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|Title:||Development of computer methods in the investigations of ocular surface temperature by infrared thermography||Authors:||Tan, Jen Hong||Keywords:||DRNTU::Engineering::Computer science and engineering||Issue Date:||2011||Source:||Tan, J. H. (2011). Development of computer methods in the investigations of ocular surface temperature by infrared thermography. Doctoral thesis, Nanyang Technological University, Singapore.||Abstract:||Ocular surface temperature (OST), which nowadays is primarily captured using infrared (IR) thermography on human subject, refers to the temperature measured at the ocular surface enclosed by palpebral fissure. Hitherto, numerous ocular physiologies and pathologies were unveiled by the investigations in ocular surface temperature despite the absence of sophisticated and consistent analytic methods in the field. The analyzing measures developed in literature on ocular surface temperature are monotonous and inconsistent. First-order spatial statistical analysis was widely adopted in investigations, and ocular surface was fragmentally studied. Corneal center was subjectively located, and with that temperatures of a number of points or regions were picked up to perform statistical analysis. The inconsistency in anatomical localization and the monotony in analysis have admittedly constrained the capability ocular thermography could have achieved. In this report, second order spatial statistical analysis—one of the textural analysis—was introduced to extract thermal texture and looked into the aging effect. Ocular surface was entirely investigated using a warping technique to reveal the role of aging physiologies on the surface temperature, and estimate the tear evaporation rate based on the recorded ocular thermographic sequence. Eyelashes were removed to improve data quality, and automated ocular, corneal localization were developed in the attempt to substitute manual localization, or introduce consistency in the determination of corneal region. Elder subjects were determined to exhibit dissimilar thermal texture with younger subjects, and their ocular surfaces were cooler as a consequence of weaker corneal sensitivity; also, the corneal tear evaporation of the elderly was observed to be higher. Tear film was found to play a major role in the temporal topographical variation, and the absence of this thin layer might result in warmer ocular surface. Automated localizing algorithms for both thermal image and thermographic sequence achieved considerable accuracy in the delineation of ocular and corneal area, and were feasible alternatives to manual localization.||URI:||https://hdl.handle.net/10356/43673||DOI:||10.32657/10356/43673||Fulltext Permission:||open||Fulltext Availability:||With Fulltext|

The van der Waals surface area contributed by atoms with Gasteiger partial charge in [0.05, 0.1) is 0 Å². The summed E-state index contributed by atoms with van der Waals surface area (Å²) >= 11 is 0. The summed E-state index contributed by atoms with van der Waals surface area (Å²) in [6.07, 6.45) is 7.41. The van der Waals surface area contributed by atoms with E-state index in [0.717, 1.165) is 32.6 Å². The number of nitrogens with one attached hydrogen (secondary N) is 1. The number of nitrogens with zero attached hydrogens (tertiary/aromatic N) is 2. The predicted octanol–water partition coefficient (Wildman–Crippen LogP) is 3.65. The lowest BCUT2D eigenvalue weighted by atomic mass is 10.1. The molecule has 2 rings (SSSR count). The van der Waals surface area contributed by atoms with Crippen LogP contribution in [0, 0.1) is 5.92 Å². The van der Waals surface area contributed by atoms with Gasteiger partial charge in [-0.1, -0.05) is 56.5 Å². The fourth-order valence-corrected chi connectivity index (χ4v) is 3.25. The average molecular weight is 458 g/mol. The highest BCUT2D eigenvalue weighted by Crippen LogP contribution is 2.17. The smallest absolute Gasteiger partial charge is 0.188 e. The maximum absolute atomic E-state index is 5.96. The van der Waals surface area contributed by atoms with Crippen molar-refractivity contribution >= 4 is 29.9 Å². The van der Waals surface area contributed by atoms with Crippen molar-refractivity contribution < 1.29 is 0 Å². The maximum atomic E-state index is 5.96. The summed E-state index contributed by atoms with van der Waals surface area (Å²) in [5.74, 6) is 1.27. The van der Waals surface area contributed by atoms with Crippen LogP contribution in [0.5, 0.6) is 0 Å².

|Appears in Collections:||MAE Theses|
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